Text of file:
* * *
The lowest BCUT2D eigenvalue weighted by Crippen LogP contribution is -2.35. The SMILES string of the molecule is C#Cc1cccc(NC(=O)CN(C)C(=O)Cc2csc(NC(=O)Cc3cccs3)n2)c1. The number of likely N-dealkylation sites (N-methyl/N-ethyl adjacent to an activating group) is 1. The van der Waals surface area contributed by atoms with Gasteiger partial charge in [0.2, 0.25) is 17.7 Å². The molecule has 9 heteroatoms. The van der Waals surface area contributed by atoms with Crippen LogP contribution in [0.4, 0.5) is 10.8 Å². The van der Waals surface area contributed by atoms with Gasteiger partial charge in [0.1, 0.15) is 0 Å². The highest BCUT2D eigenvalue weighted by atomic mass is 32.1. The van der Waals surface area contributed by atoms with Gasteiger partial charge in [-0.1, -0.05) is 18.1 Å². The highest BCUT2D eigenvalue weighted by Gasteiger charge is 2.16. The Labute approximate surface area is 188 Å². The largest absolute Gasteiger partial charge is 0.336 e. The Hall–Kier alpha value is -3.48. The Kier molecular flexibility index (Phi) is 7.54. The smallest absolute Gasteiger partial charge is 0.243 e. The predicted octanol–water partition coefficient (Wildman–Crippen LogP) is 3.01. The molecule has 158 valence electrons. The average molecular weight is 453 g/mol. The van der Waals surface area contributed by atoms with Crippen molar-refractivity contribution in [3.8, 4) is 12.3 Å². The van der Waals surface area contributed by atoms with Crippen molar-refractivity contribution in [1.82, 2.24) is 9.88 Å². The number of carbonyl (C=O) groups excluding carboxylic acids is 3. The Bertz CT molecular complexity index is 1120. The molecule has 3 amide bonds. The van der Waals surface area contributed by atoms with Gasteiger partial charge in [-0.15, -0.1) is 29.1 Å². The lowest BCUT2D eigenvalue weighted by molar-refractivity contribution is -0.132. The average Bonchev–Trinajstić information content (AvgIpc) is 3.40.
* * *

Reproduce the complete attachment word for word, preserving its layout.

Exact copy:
The lowest BCUT2D eigenvalue weighted by Crippen LogP contribution is -2.35. The SMILES string of the molecule is C#Cc1cccc(NC(=O)CN(C)C(=O)Cc2csc(NC(=O)Cc3cccs3)n2)c1. The number of likely N-dealkylation sites (N-methyl/N-ethyl adjacent to an activating group) is 1. The van der Waals surface area contributed by atoms with Gasteiger partial charge in [0.2, 0.25) is 17.7 Å². The molecule has 9 heteroatoms. The van der Waals surface area contributed by atoms with Crippen LogP contribution in [0.4, 0.5) is 10.8 Å². The van der Waals surface area contributed by atoms with Gasteiger partial charge in [0.1, 0.15) is 0 Å². The highest BCUT2D eigenvalue weighted by atomic mass is 32.1. The van der Waals surface area contributed by atoms with Gasteiger partial charge in [-0.1, -0.05) is 18.1 Å². The highest BCUT2D eigenvalue weighted by Gasteiger charge is 2.16. The Labute approximate surface area is 188 Å². The largest absolute Gasteiger partial charge is 0.336 e. The Hall–Kier alpha value is -3.48. The Kier molecular flexibility index (Phi) is 7.54. The smallest absolute Gasteiger partial charge is 0.243 e. The predicted octanol–water partition coefficient (Wildman–Crippen LogP) is 3.01. The molecule has 158 valence electrons. The average molecular weight is 453 g/mol. The van der Waals surface area contributed by atoms with Crippen molar-refractivity contribution in [3.8, 4) is 12.3 Å². The van der Waals surface area contributed by atoms with Crippen molar-refractivity contribution in [1.82, 2.24) is 9.88 Å². The number of carbonyl (C=O) groups excluding carboxylic acids is 3. The Bertz CT molecular complexity index is 1120. The molecule has 3 amide bonds. The van der Waals surface area contributed by atoms with Gasteiger partial charge in [-0.15, -0.1) is 29.1 Å². The lowest BCUT2D eigenvalue weighted by molar-refractivity contribution is -0.132. The average Bonchev–Trinajstić information content (AvgIpc) is 3.40.